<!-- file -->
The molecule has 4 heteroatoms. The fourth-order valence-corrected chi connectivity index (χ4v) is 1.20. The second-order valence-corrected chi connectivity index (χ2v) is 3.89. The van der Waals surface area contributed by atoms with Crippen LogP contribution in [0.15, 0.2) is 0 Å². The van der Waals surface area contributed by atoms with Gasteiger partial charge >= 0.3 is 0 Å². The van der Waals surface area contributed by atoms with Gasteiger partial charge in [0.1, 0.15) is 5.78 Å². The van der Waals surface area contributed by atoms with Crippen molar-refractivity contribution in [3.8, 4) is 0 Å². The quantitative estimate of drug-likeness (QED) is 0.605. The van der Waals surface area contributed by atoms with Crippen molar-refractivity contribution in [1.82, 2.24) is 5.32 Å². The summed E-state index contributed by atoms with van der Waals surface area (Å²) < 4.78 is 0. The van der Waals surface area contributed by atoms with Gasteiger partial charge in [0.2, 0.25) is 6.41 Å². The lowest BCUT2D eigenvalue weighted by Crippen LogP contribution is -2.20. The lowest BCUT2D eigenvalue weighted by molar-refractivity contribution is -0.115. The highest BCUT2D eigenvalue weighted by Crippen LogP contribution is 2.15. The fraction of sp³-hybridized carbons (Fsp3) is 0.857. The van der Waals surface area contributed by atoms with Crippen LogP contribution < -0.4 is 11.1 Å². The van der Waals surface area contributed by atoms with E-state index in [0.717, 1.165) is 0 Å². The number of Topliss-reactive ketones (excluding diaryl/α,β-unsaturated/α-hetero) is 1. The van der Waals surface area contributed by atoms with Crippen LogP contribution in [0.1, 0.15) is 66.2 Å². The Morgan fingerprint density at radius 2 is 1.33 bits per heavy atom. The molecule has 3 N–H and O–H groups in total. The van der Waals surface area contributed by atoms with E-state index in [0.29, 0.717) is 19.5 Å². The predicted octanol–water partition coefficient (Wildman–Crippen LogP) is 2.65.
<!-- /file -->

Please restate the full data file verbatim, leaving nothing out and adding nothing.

The molecule has 4 heteroatoms. The fourth-order valence-corrected chi connectivity index (χ4v) is 1.20. The second-order valence-corrected chi connectivity index (χ2v) is 3.89. The van der Waals surface area contributed by atoms with Crippen LogP contribution in [0.15, 0.2) is 0 Å². The van der Waals surface area contributed by atoms with Gasteiger partial charge >= 0.3 is 0 Å². The van der Waals surface area contributed by atoms with Gasteiger partial charge in [0.1, 0.15) is 5.78 Å². The van der Waals surface area contributed by atoms with Crippen molar-refractivity contribution in [3.8, 4) is 0 Å². The quantitative estimate of drug-likeness (QED) is 0.605. The van der Waals surface area contributed by atoms with Crippen molar-refractivity contribution in [1.82, 2.24) is 5.32 Å². The summed E-state index contributed by atoms with van der Waals surface area (Å²) < 4.78 is 0. The van der Waals surface area contributed by atoms with Gasteiger partial charge in [0.2, 0.25) is 6.41 Å². The lowest BCUT2D eigenvalue weighted by Crippen LogP contribution is -2.20. The lowest BCUT2D eigenvalue weighted by molar-refractivity contribution is -0.115. The highest BCUT2D eigenvalue weighted by Crippen LogP contribution is 2.15. The fraction of sp³-hybridized carbons (Fsp3) is 0.857. The van der Waals surface area contributed by atoms with Crippen LogP contribution < -0.4 is 11.1 Å². The van der Waals surface area contributed by atoms with E-state index in [0.717, 1.165) is 0 Å². The number of Topliss-reactive ketones (excluding diaryl/α,β-unsaturated/α-hetero) is 1. The van der Waals surface area contributed by atoms with Crippen LogP contribution in [0.1, 0.15) is 66.2 Å². The Morgan fingerprint density at radius 2 is 1.33 bits per heavy atom. The molecule has 3 N–H and O–H groups in total. The van der Waals surface area contributed by atoms with E-state index in [0.29, 0.717) is 19.5 Å². The predicted octanol–water partition coefficient (Wildman–Crippen LogP) is 2.65.